Tuesday, November 28, 2017
Publishing date March 6, 2018
A collection of 30 traditional Syrian and Lebanese folktales infused with new life by Lebanese women, collected by Najla Khoury.
While civil war raged in Lebanon, Najla Khoury traveled with a theater troupe, putting on shows in marginal areas where electricity was a luxury, in air raid shelters, Palestinian refugee camps, and isolated villages. Their plays were largely based on oral tales, and she combed the country in search of stories. Many years later, she chose one hundred stories from among the most popular and published them in Arabic in 2014, exactly as she received them, from the mouths of the storytellers who told them as they had heard them when they were children from their parents and grandparents. Out of the hundred stories published in Arabic, Inea Bushnaq and Najla Khoury chose thirty for this book.
"After twenty years the final curtain was lowered on . The pursuit of stories, however, continued for memory and for pleasure. These are stories that belong to the human heritage. They are expressions of a distinctive cultural milieu. The notions of good and evil, for example, are not as categorical in them as in Western folktales. Fairies and witches have no equivalent in Arabic; instead there are magicians, male and female, good and bad. An old woman or an ancient man often are ogres, addressed as "Uncle Ogre" or "Mother Ogre." A hero can tame them through his courtesy and deeds.
These stories have an identity all their own. I had no right to keep them hidden in my drawers; I felt it a duty to share them. I hope that they will give the reader as much pleasure as I had listening to them."
Monday, November 27, 2017
Publishing date February 20, 2018
Without doubt one of the greatest observers of human nature in all its messy complexity, Chekhov's short stories are exquisite masterpieces in miniature. His work ranged from the light-hearted comic tales of his early years to some of the most achingly profound stories ever composed, and this variety of tone and temper is collected in this essential new collection.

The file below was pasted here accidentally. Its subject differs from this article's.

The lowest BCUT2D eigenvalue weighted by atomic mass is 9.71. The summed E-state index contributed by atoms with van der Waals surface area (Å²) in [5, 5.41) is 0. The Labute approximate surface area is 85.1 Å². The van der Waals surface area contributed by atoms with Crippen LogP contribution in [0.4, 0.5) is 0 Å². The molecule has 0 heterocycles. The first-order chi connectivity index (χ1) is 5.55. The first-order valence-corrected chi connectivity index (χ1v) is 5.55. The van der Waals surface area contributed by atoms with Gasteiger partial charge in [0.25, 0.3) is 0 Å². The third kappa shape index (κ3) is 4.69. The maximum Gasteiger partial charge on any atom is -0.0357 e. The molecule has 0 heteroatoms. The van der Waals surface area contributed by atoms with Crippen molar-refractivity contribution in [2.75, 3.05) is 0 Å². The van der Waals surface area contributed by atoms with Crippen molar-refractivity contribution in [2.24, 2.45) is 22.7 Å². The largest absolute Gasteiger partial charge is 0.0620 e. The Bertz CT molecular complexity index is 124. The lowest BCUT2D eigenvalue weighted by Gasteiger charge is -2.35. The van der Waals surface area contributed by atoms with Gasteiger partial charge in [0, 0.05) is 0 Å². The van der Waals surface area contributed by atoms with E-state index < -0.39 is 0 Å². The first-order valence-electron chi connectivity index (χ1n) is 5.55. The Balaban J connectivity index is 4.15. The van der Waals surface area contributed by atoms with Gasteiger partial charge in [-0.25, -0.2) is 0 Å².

Chekhov wrote stories throughout his writing career, and this selection has been chosen from amongst his life's work, including many of his greatest works, alongside unfamiliar discoveries, all newly translated. From the masterpiece of minimalism 'The Beauties', to the beloved classic 'The Lady with the Little Dog', and from 'Rothschild's Fiddle' to bitterly funny 'A Living Chronicle', the stories collected here are the essential collection of Chekhov's greatest tales.
Thursday, November 23, 2017
General Fiction Adult
Publishing date October 31
begins with a minor traffic accident—which becomes the catalyst for an unexpected and moving love story between two people who thought they were deep into the winter of their lives. Richard Bowmaster—a 60-year-old human rights scholar—hits the car of Evelyn Ortega—a young, undocumented immigrant from Guatemala—in the middle of a snowstorm in Brooklyn. What at first seems just a small inconvenience takes an unforeseen and far more serious turn when Evelyn turns up at the professor’s house seeking help. At a loss, the professor asks his tenant Lucia Maraz—a 62-year-old lecturer from Chile—for her advice. These three very different people are brought together in a mesmerizing story that moves from present-day Brooklyn to Guatemala in the recent past to 1970s Chile and Brazil, sparking the beginning of a long overdue love story between Richard and Lucia.
What attracted me to this novel.
Isabel Allende is one of my favorite authors. I would never hesitate buying her new novels, which I have done over many years. Her novels brim with historical facts, and wonderful characters.
In the midst of winter we find again a blend of history within a story which Isabel Allende creates so well.
Richard rents a basement apartment to Lucia, both are professors at a nearby university in New York, both have reached the age of sixty, which I found refreshing.
Enter a third protagonist, Evelyn with troubles a plenty.
The story moves from this point forward, perhaps on the slow side. I found to many references to the wars, gangs, general troubles taking place in Guatemala and Chile.
Having loved many novels by Isabel Allende___ her great talent to entertain the reader, in my opinion, did not happen___ with In the midst of winter. The reading was slow going, which is not to say someone else might not enjoy this novel.
If you enjoy a romance novel by any means, I recommend this read.
I am awaiting Isabel Allende's next novel, hoping to find what I so like about her novels
Thank you NetGalley and Atria for this arc
Sunday, October 29, 2017
Available at your bookstore